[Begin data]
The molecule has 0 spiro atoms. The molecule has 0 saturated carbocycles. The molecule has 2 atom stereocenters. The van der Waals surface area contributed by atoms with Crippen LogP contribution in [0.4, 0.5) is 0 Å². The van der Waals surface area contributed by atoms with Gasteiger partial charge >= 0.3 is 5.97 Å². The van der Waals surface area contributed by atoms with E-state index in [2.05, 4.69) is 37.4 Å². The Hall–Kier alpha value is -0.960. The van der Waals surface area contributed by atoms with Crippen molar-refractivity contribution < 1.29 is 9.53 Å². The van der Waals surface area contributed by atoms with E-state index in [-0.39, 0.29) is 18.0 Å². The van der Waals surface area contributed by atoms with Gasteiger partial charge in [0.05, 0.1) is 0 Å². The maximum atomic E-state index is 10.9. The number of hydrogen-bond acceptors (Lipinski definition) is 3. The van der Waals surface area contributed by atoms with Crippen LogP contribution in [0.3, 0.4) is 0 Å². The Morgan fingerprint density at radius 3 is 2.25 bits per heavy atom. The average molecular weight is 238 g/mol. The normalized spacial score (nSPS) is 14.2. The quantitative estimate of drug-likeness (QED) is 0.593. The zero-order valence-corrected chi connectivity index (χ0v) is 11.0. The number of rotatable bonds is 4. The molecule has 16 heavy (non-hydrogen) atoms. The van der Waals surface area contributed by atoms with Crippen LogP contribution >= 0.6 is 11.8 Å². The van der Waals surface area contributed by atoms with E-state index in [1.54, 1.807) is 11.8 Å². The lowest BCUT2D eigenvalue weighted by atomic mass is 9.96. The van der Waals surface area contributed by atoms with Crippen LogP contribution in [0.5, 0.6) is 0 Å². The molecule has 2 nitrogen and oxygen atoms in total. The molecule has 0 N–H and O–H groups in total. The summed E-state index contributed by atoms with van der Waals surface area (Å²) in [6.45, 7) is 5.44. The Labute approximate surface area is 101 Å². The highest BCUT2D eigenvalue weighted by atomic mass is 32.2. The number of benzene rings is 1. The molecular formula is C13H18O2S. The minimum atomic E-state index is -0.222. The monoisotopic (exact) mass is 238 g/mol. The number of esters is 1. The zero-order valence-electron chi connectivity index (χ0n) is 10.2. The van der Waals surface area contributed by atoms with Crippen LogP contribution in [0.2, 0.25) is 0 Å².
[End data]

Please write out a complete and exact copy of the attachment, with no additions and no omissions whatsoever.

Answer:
The molecule has 0 spiro atoms. The molecule has 0 saturated carbocycles. The molecule has 2 atom stereocenters. The van der Waals surface area contributed by atoms with Crippen LogP contribution in [0.4, 0.5) is 0 Å². The van der Waals surface area contributed by atoms with Gasteiger partial charge >= 0.3 is 5.97 Å². The van der Waals surface area contributed by atoms with E-state index in [2.05, 4.69) is 37.4 Å². The Hall–Kier alpha value is -0.960. The van der Waals surface area contributed by atoms with Crippen molar-refractivity contribution < 1.29 is 9.53 Å². The van der Waals surface area contributed by atoms with E-state index in [-0.39, 0.29) is 18.0 Å². The van der Waals surface area contributed by atoms with Gasteiger partial charge in [0.05, 0.1) is 0 Å². The maximum atomic E-state index is 10.9. The number of hydrogen-bond acceptors (Lipinski definition) is 3. The van der Waals surface area contributed by atoms with Crippen LogP contribution in [0.3, 0.4) is 0 Å². The Morgan fingerprint density at radius 3 is 2.25 bits per heavy atom. The average molecular weight is 238 g/mol. The normalized spacial score (nSPS) is 14.2. The quantitative estimate of drug-likeness (QED) is 0.593. The zero-order valence-corrected chi connectivity index (χ0v) is 11.0. The number of rotatable bonds is 4. The molecule has 16 heavy (non-hydrogen) atoms. The van der Waals surface area contributed by atoms with Crippen LogP contribution >= 0.6 is 11.8 Å². The van der Waals surface area contributed by atoms with E-state index in [1.54, 1.807) is 11.8 Å². The lowest BCUT2D eigenvalue weighted by atomic mass is 9.96. The van der Waals surface area contributed by atoms with Crippen LogP contribution in [0.5, 0.6) is 0 Å². The molecule has 2 nitrogen and oxygen atoms in total. The molecule has 0 N–H and O–H groups in total. The summed E-state index contributed by atoms with van der Waals surface area (Å²) in [6.45, 7) is 5.44. The Labute approximate surface area is 101 Å². The highest BCUT2D eigenvalue weighted by atomic mass is 32.2. The number of benzene rings is 1. The molecular formula is C13H18O2S. The minimum atomic E-state index is -0.222. The monoisotopic (exact) mass is 238 g/mol. The number of esters is 1. The zero-order valence-electron chi connectivity index (χ0n) is 10.2. The van der Waals surface area contributed by atoms with Crippen LogP contribution in [0.2, 0.25) is 0 Å².